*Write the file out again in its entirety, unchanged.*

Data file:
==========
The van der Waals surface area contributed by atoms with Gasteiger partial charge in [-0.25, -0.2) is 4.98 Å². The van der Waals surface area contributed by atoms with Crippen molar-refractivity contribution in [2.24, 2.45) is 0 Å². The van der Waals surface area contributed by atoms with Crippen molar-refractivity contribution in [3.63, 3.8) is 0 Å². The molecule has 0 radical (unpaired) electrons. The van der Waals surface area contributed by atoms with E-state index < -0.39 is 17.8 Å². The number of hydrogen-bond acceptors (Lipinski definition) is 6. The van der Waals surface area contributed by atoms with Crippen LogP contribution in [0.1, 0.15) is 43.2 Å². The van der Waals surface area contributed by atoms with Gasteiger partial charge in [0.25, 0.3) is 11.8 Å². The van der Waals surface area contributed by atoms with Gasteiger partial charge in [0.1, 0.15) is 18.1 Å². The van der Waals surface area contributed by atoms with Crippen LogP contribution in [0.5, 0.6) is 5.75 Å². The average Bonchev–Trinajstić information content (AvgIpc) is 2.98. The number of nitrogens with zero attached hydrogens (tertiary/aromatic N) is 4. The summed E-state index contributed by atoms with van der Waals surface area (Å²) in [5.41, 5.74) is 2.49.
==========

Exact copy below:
The van der Waals surface area contributed by atoms with Gasteiger partial charge in [-0.25, -0.2) is 4.98 Å². The van der Waals surface area contributed by atoms with Crippen molar-refractivity contribution in [2.24, 2.45) is 0 Å². The van der Waals surface area contributed by atoms with Crippen molar-refractivity contribution in [3.63, 3.8) is 0 Å². The molecule has 0 radical (unpaired) electrons. The van der Waals surface area contributed by atoms with E-state index < -0.39 is 17.8 Å². The number of hydrogen-bond acceptors (Lipinski definition) is 6. The van der Waals surface area contributed by atoms with Crippen LogP contribution in [0.1, 0.15) is 43.2 Å². The van der Waals surface area contributed by atoms with Gasteiger partial charge in [0.25, 0.3) is 11.8 Å². The van der Waals surface area contributed by atoms with Gasteiger partial charge in [0.1, 0.15) is 18.1 Å². The van der Waals surface area contributed by atoms with Crippen LogP contribution in [0.5, 0.6) is 5.75 Å². The average Bonchev–Trinajstić information content (AvgIpc) is 2.98. The number of nitrogens with zero attached hydrogens (tertiary/aromatic N) is 4. The summed E-state index contributed by atoms with van der Waals surface area (Å²) in [5.41, 5.74) is 2.49.